Every year in October, Béziers is invaded by thousands of sporties during the Béziers Urban Trail. This yearly event first started in 2019, and the 2023 fourth edition attracted over 5,000 participants. Of which mostly women (56%, just saying). There were three running trails: 9, 15 and 22 kilometres, and one walking trail of 8 kilometres. Whichever course you did, you could be sure it would be full of surprises. And stairs, a lot of stairs…
Following Nîmes Urban Trail and the Veni Vici (to name a few), the Occitan region has another cool course in the lineup. Since 2019, Béziers also has its Urban Trail. To enter, you simply have to subscribe online (starting at 24 euros per person), which you can do a couple of months prior to the trail. Everyone above the age of 7 (the hike), 15 (the 9k run), 16 (the 15k run) or 18 years old (the 22k run) can join. However, you do need a certain level of fitness as the courses will lead you up and down (literally and figuratively) town. And the runs obviously require training. Once you have subscribed, including a medical certificate if you’re not part of an athletic club, you can pick up your ‘dossard’ (jersey number) the day before the race, check the route and departing time, and you’re good to go!
On my first Béziers Urban Trail, I did the walk with a couple of friends. It was good fun, and this year another friend and I decided to join for the smallest run. The organisation knows how to build up the tension via its socials and emails and asked to come in disguise. So that’s what we did, including tattoos, a Mexican Day of the Dead mask and a headpiece. Showing up in full regalia, we had a ‘Bridget Jones’ moment, as hardly anyone on the 9k went along with the disguise request… Every course has its own starting time and they all leave in waves to avoid too big a crowd in one go. The ambience was great from the start at Les Allées Paul Riquet, with cheering and music. The crowd warmer dared us to wear our masks the whole race and called us seriously crazy. Bet taken…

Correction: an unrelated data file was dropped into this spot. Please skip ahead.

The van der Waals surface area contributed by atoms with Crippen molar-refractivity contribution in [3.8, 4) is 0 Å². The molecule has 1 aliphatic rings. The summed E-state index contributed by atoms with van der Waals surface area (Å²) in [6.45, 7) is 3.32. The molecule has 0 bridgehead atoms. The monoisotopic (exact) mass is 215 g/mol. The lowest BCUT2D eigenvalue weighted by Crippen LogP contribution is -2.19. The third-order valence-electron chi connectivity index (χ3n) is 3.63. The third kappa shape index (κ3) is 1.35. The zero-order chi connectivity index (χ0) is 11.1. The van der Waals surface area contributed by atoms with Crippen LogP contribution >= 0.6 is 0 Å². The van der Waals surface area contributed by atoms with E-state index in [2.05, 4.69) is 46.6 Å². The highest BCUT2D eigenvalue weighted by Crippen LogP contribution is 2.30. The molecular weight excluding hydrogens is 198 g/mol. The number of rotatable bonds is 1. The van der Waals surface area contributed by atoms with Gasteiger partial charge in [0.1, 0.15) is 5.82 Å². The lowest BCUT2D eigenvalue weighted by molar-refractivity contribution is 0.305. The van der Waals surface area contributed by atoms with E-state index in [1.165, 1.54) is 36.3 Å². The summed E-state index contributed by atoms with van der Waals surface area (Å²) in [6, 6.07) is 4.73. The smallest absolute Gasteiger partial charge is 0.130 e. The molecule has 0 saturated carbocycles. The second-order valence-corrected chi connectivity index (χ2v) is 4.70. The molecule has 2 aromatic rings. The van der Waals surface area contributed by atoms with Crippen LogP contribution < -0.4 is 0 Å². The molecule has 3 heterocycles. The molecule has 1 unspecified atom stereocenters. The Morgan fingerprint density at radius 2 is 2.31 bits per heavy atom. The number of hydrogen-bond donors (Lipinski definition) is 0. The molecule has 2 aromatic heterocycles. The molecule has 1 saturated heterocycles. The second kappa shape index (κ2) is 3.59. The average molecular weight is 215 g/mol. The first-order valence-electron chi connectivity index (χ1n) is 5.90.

And then the race began. As soon as we started running, I got rid of my jitters and just followed the crowd. All the courses show you a different side of Béziers and take you from the labyrinth of little streets to the outskirts. We even ran through some of the town’s well-known buildings like the school Pic La Salle, Lycée Henry IV, and the Saint-Aphrodise church (including Saint-Aphrodise himself, with his decapitated head in his hands, just like the legend). Volunteers and bright orange signs showed us the way while a cheering crowd and live music animated parts of the track. It helped lift our spirits, although the many stairs remained challenging… Running over the Pont Vieux with the famous view of Béziers was glorious, even though we had to go up the passageway to reach the cathedral.
By this time, we were over halfway, and some fun surprises still awaited us. Like the cheerful brass band ‘Banda Mescladis’ at the cathedral and the street organ of La Boîte à Musique in the historic house of Les Ostals. Of course, Les Halles and the Townhall were part of the game, and so were the bar Beer District and many others I’ve forgotten. Even locals get to see another side of town, and the streets buzzed with vitality. With the finish in sight, we had to take one last set of stairs (downwards, thank goodness) before reaching the Place Jean Jaurès. Although there was no time limit, my friend and I managed to finish within the first… thousand. And yes, we had kept our masks on during the race! Boosted with energy, we have already started planning for next year’s edition of Béziers Urban Trial. Are you coming too?